Gold gains in lustre as resilient banks find themselves sailing in choppy waters
On Friday, the Department of Health said there were a staggering 13674 new cases on Thursday.
This was the highest level of new infections, and was also sharply up from the previous day’s record of 10134 new cases.
Doctors have warned that hospital beds for Covid-19 patients were already in short supply, whether in a private or public hospital.
The economic impact of lockdown has been devastating, and while most big businesses have reopened, it will be some time before struggling consumers are able and willing to spend more than the basics. A decline in the number of new infections will be necessary before there is an improvement in consumer confidence, and that is before we consider the difficult political process of structural economic change.
While the health system is doing all it can to fight the pandemic, what seems clear to me is that what didn't work economically before the crisis surely has less of a chance post-Covid-19. People are dying, and its looking to get worse. We are at a turning point.
The world's biggest economy also reported its highest level of new cases on Thursday, more than 60500, and with 32.9 million Americans collecting unemployment benefits in the third week of June, expectations are that the labour market there will also take years to recover.
However, unlike South Africa, the US economy worked before the pandemic - US unemployment in January 2020 was 3.6percent, while South Africa's was 30.1percent in the first three months.
So it was no surprise that in recent weeks global markets had started recovering, buoyed by reopening economies and signs in many countries that new infections were falling.
For instance, in China shares fell on Friday, but this was the first decline since June 29 this year and shares had surged to their highest level since 2015 on Thursday.
And this was in spite of another ratchet up in US/China tensions after the US imposed sanctions on the highest-ranking Chinese official yet over alleged human rights abuses against the Uighur Muslim minority.
But market sentiment soured a bit globally on Friday, as new infections keep climbing. By Friday, for instance, China, which seemed to have have the virus at bay, reported record daily infection numbers on three of six days.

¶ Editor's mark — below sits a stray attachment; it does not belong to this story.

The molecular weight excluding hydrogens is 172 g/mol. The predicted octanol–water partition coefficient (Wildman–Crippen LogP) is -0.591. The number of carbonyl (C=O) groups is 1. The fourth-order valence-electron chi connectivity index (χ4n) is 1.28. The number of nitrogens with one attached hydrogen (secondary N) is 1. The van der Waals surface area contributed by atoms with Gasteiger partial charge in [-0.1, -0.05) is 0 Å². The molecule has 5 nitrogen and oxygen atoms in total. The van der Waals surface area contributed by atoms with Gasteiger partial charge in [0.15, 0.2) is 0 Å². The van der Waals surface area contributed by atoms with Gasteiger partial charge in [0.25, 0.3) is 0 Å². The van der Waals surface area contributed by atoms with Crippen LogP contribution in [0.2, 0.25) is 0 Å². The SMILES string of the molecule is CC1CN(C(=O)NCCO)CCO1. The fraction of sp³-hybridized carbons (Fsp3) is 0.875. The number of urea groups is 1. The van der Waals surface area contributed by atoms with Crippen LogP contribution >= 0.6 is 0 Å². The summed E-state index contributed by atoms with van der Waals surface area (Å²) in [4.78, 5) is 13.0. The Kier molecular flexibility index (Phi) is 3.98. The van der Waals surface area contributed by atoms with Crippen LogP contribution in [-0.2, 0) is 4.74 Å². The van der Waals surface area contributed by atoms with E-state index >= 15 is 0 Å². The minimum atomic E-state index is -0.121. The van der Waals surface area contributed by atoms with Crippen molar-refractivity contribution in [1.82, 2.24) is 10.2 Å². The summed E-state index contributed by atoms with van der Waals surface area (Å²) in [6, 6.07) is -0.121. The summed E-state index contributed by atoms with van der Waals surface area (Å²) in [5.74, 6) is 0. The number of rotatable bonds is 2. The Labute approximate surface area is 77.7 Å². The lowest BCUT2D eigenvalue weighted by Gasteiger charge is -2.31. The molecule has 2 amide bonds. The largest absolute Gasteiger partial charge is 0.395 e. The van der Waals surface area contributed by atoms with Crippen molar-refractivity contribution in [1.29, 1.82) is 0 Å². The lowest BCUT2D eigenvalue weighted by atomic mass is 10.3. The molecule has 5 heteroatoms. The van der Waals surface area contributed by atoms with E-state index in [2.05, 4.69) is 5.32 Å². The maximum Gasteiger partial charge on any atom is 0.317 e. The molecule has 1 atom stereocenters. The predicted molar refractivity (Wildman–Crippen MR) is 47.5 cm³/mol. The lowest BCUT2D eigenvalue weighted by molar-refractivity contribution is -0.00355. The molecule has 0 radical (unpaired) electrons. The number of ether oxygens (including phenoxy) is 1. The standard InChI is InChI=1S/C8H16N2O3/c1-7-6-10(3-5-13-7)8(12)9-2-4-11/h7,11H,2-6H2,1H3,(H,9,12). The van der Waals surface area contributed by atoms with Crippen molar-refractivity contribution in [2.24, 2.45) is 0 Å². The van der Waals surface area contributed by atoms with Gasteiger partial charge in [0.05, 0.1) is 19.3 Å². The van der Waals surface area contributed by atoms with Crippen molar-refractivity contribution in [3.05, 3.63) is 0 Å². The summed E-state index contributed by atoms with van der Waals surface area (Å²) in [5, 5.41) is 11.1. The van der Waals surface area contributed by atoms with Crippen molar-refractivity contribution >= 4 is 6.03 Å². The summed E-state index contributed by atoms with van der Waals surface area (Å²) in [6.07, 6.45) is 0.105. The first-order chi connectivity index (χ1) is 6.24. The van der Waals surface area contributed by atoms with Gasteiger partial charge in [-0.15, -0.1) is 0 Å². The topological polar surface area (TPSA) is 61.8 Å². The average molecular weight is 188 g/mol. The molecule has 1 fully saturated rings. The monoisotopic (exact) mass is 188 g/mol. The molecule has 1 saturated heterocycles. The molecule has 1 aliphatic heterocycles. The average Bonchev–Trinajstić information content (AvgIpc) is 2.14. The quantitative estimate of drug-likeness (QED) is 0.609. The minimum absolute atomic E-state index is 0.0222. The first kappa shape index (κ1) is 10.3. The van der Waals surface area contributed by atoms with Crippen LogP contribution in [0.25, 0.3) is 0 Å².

Stock market returns are likely to be under stress, locally and globally, and to my mind, an actively and professionally managed portfolio has a better chance of getting those returns than hanging onto a passive index investment waiting for the world to get better.
On the JSE, the gold mining index was up 1.22percent. The dollar gold price per ounce shows a strong upward trend over a year in spite of the sharp fall in March along the price of just about every other listed asset.
Harmony Gold, the third biggest gold mining company, was up 4.05percent to R98.18 Friday morning. But consider that its price has risen 94.3percent from R50.53 on June 5.
AngloGold Ashanti, one of the world’s biggest miners, saw its share price rise 0.99percent to R536.28 on Friday. Its share has increased 38.8percent since June 5.
DRDGold was trading 0.04 percent lower at R27.65 on Friday morning. Its share price has gained 84percent from the R15.02 that it traded at on June 5.
Is it possible there are some bears going into hibernation?
FirstRand shares were up 2.1percent to R40.75 on Friday morning, but compared with many counters on the JSE, its share price has barely changed from the sharp decline in global share prices mid-March.
This is understandable given its South Africa focus and the weak outlook for the economy. This is also in spite of the financial service group recently voted as having the best digital banking service, and its shareholders benefiting from the RMB Holdings unbundling.
Africa’s biggest bank Standard Bank’s share price rose 0.37percent to R110.87 on Friday, yet its share price is also relatively unchanged from the lows it traded at in March, when compared with other stocks that have gained strongly since then.
Local banks, which have been growing in other African countries to offset weaker business conditions in South Africa, are being impacted by weaker currencies, lower interest in South Africa and higher credit impairments.
An analyst once told me that South African banks were like oil tankers: they are so big that they take a long time to change direction. While they are clearly sailing in choppy waters, they remain well capitalised, and their share prices have proven to be resilient in the past.